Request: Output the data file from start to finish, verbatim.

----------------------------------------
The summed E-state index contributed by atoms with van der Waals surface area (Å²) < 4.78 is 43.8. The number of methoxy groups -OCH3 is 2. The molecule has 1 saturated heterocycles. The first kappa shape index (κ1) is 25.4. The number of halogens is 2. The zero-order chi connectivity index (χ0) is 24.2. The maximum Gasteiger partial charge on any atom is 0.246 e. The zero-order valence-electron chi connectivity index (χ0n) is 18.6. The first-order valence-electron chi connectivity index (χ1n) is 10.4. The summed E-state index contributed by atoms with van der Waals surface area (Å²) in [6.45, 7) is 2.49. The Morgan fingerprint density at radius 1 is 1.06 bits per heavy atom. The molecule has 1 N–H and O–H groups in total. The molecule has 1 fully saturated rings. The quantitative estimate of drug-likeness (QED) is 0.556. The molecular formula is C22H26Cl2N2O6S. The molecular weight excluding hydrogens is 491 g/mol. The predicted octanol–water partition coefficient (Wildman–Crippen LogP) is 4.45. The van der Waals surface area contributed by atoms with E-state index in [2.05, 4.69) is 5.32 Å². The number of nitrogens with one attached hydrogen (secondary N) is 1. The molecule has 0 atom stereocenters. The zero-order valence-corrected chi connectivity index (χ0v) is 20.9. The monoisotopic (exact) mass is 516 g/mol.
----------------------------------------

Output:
The summed E-state index contributed by atoms with van der Waals surface area (Å²) < 4.78 is 43.8. The number of methoxy groups -OCH3 is 2. The molecule has 1 saturated heterocycles. The first kappa shape index (κ1) is 25.4. The number of halogens is 2. The zero-order chi connectivity index (χ0) is 24.2. The maximum Gasteiger partial charge on any atom is 0.246 e. The zero-order valence-electron chi connectivity index (χ0n) is 18.6. The first-order valence-electron chi connectivity index (χ1n) is 10.4. The summed E-state index contributed by atoms with van der Waals surface area (Å²) in [6.45, 7) is 2.49. The Morgan fingerprint density at radius 1 is 1.06 bits per heavy atom. The molecule has 1 N–H and O–H groups in total. The molecule has 1 fully saturated rings. The quantitative estimate of drug-likeness (QED) is 0.556. The molecular formula is C22H26Cl2N2O6S. The molecular weight excluding hydrogens is 491 g/mol. The predicted octanol–water partition coefficient (Wildman–Crippen LogP) is 4.45. The van der Waals surface area contributed by atoms with E-state index in [2.05, 4.69) is 5.32 Å². The number of nitrogens with one attached hydrogen (secondary N) is 1. The molecule has 0 atom stereocenters. The zero-order valence-corrected chi connectivity index (χ0v) is 20.9. The monoisotopic (exact) mass is 516 g/mol.